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Baseball dream turns into a radio career
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More photos from this shoot
Photo: Todd Welvaert / twelvaert@qconline.com
John Hoscheidt, owner/general manager of WRMJ in Aledo, sits in a studio at the radio station on Dec. 12.
More photos from this shoot
Photo: Todd Welvaert / twelvaert@qconline.com
John Hoscheidt, owner/general manager of WRMJ in Aledo, sits in a studio at the radio station on Dec. 12.
ALEDO -- There was a day when John Hoscheidt stood in the center field grass of a baseball diamond, staring at the batter, watching the swing, the baseball flying in the air toward him.

He would back up sometimes a few steps, or run in, blocking out the sun as he camped under the descending ball. Next came the cheers from the stands, the spring air a reminder of a season of youth.

Mr. Hoscheidt was a 20-year-old student at Southern Illinois University playing in the 1974 college world series. Baseball was his future.

He subsequently was drafted by the New York Yankees in the 10th round during the summer of 1975 but stayed in school. After graduating, he was signed as a free agent by the Kansas City Royals in 1976. Mr. Hoscheidt was a baseball All-American who still holds the career record for triples at SIU.

Since growing up in Henry, Ill., on the banks of the Illinois River, Mr. Hoscheidt dreamed of making the big leagues. He was good, playing rookie ball in the Gulf Coast League, then the Florida State League.

But there was a problem, a giant fork in Mr. Hoscheidt's road. The fork was a man named Willie Wilson, who would become a star left and center fielder for the Royals.

Meanwhile, Mr. Hoscheidt's third year in professional baseball was supposed to see a jump to Double A ball. Instead, he was assigned back to Single A.

Reality set in.

"I knew I had problems," Mr. Hoscheidt said. "I mean, when you get, what, age 25, you're told you're done."

Mr. Hoscheidt's major league baseball dreams, the dreams he had since playing on sandlots as a kid, were gone. But, he had another love besides baseball, something he pursued while playing in college.

"Those were my two loves, sports and broadcasting," he said. "So, after the first off-season, I went back and took courses to fill in my minor so I could qualify back then for a teaching certificate.

"I had enough classes to teach social studies. I student taught at a junior high in Carbondale. Then, I applied for and received a teacher's certificate."

In 1979, Mr. Hoscheidt was engaged to his wife, JoAnn, who had just graduated from SIU.

"I needed a job," he said. "I applied for a couple of different jobs, but I didn't get the teaching job."

Then, a radio station owner by the name of Roger Coleman saw Mr. Hoscheidt's resume and interviewed him. That same year, he moved to Aledo when Mr. Coleman's radio station started on June 12, 1979.

"I moved into an apartment in May of 1979," he said. "I was called the station manager. I was just a 25-year-old snot-nosed kid learning the business."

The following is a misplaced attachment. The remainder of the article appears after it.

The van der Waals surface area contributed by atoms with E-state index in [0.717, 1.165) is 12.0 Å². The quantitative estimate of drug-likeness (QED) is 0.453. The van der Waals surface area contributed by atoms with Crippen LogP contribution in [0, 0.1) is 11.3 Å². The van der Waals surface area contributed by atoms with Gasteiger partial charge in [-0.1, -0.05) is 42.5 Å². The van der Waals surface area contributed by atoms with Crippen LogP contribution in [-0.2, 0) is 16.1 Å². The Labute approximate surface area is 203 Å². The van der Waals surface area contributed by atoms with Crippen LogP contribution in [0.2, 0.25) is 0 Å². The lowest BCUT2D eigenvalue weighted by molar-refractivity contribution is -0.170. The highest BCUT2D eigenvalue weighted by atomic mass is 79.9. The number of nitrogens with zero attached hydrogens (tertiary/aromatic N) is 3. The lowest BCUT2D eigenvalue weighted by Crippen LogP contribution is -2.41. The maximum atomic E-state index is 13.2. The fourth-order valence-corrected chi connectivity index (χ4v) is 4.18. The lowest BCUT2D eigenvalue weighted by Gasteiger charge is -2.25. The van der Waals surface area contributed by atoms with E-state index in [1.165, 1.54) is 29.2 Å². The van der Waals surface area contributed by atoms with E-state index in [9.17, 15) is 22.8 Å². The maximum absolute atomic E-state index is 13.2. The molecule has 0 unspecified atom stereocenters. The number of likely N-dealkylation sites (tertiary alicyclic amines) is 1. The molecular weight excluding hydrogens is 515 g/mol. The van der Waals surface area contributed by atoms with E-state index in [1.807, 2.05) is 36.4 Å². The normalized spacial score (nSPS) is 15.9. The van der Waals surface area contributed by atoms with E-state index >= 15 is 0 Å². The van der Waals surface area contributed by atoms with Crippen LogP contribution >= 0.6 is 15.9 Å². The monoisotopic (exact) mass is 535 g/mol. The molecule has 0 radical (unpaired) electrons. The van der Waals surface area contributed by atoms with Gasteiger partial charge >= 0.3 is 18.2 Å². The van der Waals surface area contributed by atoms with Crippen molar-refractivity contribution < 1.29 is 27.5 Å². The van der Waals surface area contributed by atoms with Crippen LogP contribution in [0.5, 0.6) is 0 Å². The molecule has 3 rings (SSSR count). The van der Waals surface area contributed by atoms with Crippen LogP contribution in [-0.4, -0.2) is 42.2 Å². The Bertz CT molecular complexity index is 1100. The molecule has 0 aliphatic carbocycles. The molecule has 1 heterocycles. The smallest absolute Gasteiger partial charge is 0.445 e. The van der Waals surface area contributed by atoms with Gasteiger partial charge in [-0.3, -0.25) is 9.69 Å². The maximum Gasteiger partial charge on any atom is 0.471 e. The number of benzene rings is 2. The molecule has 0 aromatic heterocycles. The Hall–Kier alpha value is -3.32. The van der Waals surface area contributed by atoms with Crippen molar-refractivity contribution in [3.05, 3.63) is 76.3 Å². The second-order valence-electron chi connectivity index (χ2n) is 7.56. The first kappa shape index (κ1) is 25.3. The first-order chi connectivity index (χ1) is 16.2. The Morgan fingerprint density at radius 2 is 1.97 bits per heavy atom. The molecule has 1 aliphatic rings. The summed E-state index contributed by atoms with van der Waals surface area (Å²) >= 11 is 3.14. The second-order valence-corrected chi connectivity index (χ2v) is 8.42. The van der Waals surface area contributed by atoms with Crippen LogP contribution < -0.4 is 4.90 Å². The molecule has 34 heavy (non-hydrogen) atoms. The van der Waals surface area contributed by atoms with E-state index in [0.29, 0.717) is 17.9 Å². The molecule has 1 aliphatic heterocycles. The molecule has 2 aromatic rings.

By 1984, he and a group of businessmen bought the station from Mr. Coleman. Through the years, Mr. Hoscheidt bought out the other investors.

Going from college baseball to the radio world wasn't an easy transition, but he trained for broadcasting in college.

"It wasn't too bad," he said. "I had to learn the sales end of it."

At 59, Mr. Hoscheidt's enthusiasm still shows for his job, whether it's spending time on the radio or traveling through Aledo, Monmouth and Galesburg trying to sell ads.

"Normally, on Tuesday, I go to Monmouth to see my clients down there," he said. "Today, I went to Joy to call on a client, then stopped at the (radio) transmitter on the way back and made sure everything was looking good."

The life of a small-town radio owner is an all-duties-assigned type of position. But, Mr. Hoscheidt came from a small town similar to Aledo. He feels comfortable there

He helps with athletic contests and broadcast news, along with longtime news director Jim Taylor.

For Aledo and the surrounding area, WRMJ 102.3 FM, is the radio news source, the place where people can listen to a football or basketball game, a wrestling meet or a school choir presentation.

"You can only do so much," Mr. Hoscheidt said. "We cannot compete with the Quad-Cities' stations for music. We can't give away a car or anything like that.

"We do a 'Who's Minding the Store.' Today, someone could have won $30. And, we're a little on the fringe to cover Quad-City news. If something happens in the Quad-Cities that affects Mercer or Rock Island counties, we'll cover that."

The key, Mr. Hoscheidt said, is to cover the local news and events.

"We really couldn't survive without our high school sports programming," he said. "It gives us something in the evening we can program that is unique, that is local.

"During football, they (listeners) like to take their radios while sitting in the stands, hear the interviews and stats. They also like our farm programming and our news."

Now, with Facebook and Twitter accounts, Mr. Hoscheidt said the radio station is moving into the future. Live streams on their website of local athletic contests, tweeting, it's part of the radio world Mr. Hoscheidt has adapted to.

After 34 years in the business, he still is on the move, a small radio station owner and a familiar face in the community.

"I'm kind of a dinosaur," Mr. Hoscheidt said. "There just aren't very many standalone FM or AMs for that matter.

"When I first started, I went to the local car dealer to make sure people could have FM radios so the farmers then could have FM radios in their trucks to hear the market reports.

"Vehicles then were ordered with standard AM radio.

"As for the future of radio, I think it's local. Aledo and Mercer County is a strong business community. And, being the county seat especially helps."







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